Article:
Thirty-five minutes later, they emerged in France, the gap between motorway and autoroute narrowed to less than many a London underground trip, and with little perception of actually having been on a journey.
This is exactly what some travellers have been waiting for. For years, Margaret Cook worked in a seafront hotel in Eastbourne, Sussex, but could not even look at a heavy swell in the Channel without feeling seasick.
Now retired, she and her husband Ken regard the tunnel as a liberation from the restrictions imposed by her complete inability to travel by sea. Yesterday they were off to Paris with their friends Roy and Sheila Hampton.
They were on a coach trip to Paris - which cost them pounds 69 a head for the return trip plus two nights in a hotel - but, along with many other tunnel and ferry users yesterday, price had not been the factor deciding which route they took.
Mr Hampton, also from Eastbourne, had worked on cross-Channel ferries for 16 years.
He said: "The reason I wanted to go through the tunnel is that it is a novelty. I still like the ferries, but this is something different."
The terminal building for Le Shuttle has the soullessness of a dreary London suburb shopping centre and is rarely crowded because most people drive straight on to the train. But David and Carol Millard could not have cared less.
The Millards, from Corsham, Wiltshire, were starting out on a long drive to Italy for a holiday and wanted to get to the other side of the Channel as quickly as possible before their sons Peter, nine, and Alan, seven, became bored.
Mr Millard, an electronics engineer, said: "The attraction is partly the speed but also the tunnel is new, so we wanted to try it."
Nobody could ever describe Dover as clean and clinical, although efforts are being made to brighten up its seafront. But sprawling underneath the famous white cliffs and the enormous castle, it remains essentially a scruffy working port.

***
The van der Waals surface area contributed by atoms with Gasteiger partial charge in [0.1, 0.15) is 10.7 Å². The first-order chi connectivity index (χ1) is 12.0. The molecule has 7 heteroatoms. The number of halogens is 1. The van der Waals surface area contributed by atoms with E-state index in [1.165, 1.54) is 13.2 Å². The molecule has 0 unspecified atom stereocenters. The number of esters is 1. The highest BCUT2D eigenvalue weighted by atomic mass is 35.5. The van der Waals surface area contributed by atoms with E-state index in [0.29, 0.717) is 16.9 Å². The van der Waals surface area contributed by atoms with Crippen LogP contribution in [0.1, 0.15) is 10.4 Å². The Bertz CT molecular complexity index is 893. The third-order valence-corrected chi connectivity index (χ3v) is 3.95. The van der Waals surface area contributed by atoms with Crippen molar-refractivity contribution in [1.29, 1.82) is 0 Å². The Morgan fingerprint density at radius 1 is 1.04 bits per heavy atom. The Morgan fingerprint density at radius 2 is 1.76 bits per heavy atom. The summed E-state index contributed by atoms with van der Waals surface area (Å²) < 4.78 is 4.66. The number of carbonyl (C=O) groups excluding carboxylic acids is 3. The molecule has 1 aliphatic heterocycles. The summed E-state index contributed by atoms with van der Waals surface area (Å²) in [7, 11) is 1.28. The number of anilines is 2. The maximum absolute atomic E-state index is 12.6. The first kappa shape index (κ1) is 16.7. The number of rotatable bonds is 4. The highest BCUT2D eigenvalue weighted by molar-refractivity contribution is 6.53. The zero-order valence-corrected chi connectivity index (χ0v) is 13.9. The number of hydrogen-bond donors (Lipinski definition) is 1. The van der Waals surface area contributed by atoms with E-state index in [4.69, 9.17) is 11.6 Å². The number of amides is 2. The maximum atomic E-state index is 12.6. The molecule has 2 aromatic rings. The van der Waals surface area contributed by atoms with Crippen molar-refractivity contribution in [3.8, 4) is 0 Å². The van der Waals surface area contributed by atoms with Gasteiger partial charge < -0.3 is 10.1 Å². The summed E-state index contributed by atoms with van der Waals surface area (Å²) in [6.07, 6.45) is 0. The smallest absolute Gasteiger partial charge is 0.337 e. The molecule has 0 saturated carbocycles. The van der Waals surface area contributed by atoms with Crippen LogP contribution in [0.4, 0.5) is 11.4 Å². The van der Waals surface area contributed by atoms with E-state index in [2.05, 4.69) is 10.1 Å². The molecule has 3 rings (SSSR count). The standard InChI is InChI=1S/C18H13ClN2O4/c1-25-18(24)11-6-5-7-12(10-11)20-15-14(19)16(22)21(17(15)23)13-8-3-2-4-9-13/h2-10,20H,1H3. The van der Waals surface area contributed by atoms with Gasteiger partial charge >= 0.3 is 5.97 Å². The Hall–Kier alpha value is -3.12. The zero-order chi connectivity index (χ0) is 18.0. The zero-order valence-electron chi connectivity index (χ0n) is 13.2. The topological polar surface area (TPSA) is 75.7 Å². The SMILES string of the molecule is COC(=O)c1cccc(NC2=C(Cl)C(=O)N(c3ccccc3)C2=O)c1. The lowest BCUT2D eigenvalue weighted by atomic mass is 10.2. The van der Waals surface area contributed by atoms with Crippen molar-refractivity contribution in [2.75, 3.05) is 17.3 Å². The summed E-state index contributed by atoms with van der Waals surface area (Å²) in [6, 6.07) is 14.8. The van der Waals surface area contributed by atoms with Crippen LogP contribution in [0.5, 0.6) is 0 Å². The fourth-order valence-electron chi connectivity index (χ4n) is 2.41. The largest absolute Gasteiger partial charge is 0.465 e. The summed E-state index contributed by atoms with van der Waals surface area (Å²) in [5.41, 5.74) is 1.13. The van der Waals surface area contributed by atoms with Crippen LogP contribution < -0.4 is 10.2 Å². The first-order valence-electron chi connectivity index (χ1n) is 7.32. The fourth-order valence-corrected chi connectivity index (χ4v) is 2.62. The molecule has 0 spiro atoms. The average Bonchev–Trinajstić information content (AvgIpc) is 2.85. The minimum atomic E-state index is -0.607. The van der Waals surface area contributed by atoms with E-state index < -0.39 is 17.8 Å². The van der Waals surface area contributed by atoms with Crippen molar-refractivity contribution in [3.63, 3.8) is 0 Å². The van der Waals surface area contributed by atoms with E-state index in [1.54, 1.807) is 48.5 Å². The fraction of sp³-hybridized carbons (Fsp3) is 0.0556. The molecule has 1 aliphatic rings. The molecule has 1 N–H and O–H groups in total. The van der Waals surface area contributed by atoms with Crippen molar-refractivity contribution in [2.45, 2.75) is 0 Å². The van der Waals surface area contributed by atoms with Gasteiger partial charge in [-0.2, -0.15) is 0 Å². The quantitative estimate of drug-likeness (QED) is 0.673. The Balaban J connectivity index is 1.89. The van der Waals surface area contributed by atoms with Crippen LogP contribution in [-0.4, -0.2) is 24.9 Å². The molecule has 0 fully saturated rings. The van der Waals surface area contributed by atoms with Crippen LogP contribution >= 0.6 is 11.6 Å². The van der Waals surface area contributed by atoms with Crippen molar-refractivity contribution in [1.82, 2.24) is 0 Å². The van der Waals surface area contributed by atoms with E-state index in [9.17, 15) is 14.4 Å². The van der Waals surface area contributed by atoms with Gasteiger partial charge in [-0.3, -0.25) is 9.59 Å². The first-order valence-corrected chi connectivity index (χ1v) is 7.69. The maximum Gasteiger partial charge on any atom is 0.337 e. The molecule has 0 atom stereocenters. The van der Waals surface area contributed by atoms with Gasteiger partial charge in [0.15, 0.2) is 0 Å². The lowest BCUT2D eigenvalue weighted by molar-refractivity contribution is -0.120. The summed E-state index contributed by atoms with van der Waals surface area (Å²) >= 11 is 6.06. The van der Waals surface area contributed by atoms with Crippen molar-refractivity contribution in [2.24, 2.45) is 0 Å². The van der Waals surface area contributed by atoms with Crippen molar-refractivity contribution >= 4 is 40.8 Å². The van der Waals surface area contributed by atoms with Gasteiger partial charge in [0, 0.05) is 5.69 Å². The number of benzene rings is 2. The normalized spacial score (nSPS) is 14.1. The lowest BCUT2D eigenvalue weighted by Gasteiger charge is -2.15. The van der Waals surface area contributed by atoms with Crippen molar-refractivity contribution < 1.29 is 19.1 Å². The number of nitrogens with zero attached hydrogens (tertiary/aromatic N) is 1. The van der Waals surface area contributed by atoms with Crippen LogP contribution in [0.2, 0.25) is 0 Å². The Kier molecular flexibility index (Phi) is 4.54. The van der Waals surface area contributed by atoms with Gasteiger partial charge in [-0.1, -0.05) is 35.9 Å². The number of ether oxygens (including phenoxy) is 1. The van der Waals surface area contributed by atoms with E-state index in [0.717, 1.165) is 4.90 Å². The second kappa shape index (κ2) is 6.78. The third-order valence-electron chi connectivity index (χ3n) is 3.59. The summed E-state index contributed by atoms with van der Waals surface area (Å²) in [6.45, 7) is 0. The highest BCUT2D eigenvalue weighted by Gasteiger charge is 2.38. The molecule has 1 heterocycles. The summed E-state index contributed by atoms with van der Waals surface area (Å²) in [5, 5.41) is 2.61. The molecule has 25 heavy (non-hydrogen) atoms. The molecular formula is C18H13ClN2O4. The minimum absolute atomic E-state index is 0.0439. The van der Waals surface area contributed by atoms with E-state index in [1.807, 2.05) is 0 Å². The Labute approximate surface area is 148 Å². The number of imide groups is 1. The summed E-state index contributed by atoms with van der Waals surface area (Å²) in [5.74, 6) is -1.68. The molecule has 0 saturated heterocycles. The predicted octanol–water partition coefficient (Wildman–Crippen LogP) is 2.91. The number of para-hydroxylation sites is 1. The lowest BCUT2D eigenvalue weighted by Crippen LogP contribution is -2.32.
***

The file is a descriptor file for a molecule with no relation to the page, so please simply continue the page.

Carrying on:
In the terminal building a Japanese student sat exhausted and sad eyed. A Spanish couple who had lost their luggage complained loudly while, outside, a ferry captain reversed into his berth with practised ease.
Michael Joyce, from Ports-mouth, was on a coach trip to Spain with his wife, three children, several of his daughter's friends and enough luggage for an army.
While the prospect of such an expedition did not daunt him, the idea of taking it through the tunnel filled him with a sense of dread. "I wouldn't feel happy in the tunnel - it doesn't seem safe to me and if the ferries put their prices up high, I would fly," said Mr Joyce.
A group of Norton motorcycle owners bound for bikers' rallies in Belgium and Italy had thought about going through the tunnel but, in the end, it simply did not feel right.
As they fixed the wiring on one of the elderly bikes, Jeremy Nicholls, from Portsmouth, explained: "I love the boats and the tunnel wouldn't have seemed like starting on a proper journey."
The battle for custom between the tunnel and the ferries has been presented as a price war, but it is more than that. The rivals also have to pander to people's instincts, cope with their prejudices and overcome their fears.Reuse content